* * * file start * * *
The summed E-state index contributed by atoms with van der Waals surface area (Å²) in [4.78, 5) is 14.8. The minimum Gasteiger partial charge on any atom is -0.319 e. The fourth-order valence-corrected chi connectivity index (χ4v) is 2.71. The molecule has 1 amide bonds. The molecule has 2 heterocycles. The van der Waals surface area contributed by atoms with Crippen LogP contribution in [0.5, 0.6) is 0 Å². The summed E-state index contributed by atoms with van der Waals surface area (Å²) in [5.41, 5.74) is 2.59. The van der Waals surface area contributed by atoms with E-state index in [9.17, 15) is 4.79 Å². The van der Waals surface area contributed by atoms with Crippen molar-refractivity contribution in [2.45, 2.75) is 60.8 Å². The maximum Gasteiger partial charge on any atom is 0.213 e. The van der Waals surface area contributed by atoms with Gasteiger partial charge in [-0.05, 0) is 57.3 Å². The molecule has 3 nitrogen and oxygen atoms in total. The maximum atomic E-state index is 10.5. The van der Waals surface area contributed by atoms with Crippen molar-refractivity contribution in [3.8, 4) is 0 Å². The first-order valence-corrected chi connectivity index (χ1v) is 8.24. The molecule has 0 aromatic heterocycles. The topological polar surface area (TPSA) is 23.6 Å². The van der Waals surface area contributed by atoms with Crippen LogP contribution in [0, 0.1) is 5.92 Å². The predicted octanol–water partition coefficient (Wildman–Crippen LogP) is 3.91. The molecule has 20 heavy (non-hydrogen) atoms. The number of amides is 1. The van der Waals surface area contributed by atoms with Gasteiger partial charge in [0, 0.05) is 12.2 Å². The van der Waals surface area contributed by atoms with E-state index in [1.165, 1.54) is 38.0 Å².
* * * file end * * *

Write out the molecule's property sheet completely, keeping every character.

The summed E-state index contributed by atoms with van der Waals surface area (Å²) in [4.78, 5) is 14.8. The minimum Gasteiger partial charge on any atom is -0.319 e. The fourth-order valence-corrected chi connectivity index (χ4v) is 2.71. The molecule has 1 amide bonds. The molecule has 2 heterocycles. The van der Waals surface area contributed by atoms with Crippen LogP contribution in [0.5, 0.6) is 0 Å². The summed E-state index contributed by atoms with van der Waals surface area (Å²) in [5.41, 5.74) is 2.59. The van der Waals surface area contributed by atoms with E-state index in [9.17, 15) is 4.79 Å². The van der Waals surface area contributed by atoms with Crippen molar-refractivity contribution in [2.45, 2.75) is 60.8 Å². The maximum Gasteiger partial charge on any atom is 0.213 e. The van der Waals surface area contributed by atoms with Gasteiger partial charge in [-0.05, 0) is 57.3 Å². The molecule has 3 nitrogen and oxygen atoms in total. The maximum atomic E-state index is 10.5. The van der Waals surface area contributed by atoms with Crippen molar-refractivity contribution in [3.8, 4) is 0 Å². The first-order valence-corrected chi connectivity index (χ1v) is 8.24. The molecule has 0 aromatic heterocycles. The topological polar surface area (TPSA) is 23.6 Å². The van der Waals surface area contributed by atoms with Crippen LogP contribution in [0, 0.1) is 5.92 Å². The predicted octanol–water partition coefficient (Wildman–Crippen LogP) is 3.91. The molecule has 20 heavy (non-hydrogen) atoms. The number of amides is 1. The van der Waals surface area contributed by atoms with Gasteiger partial charge in [0, 0.05) is 12.2 Å². The van der Waals surface area contributed by atoms with E-state index in [1.165, 1.54) is 38.0 Å².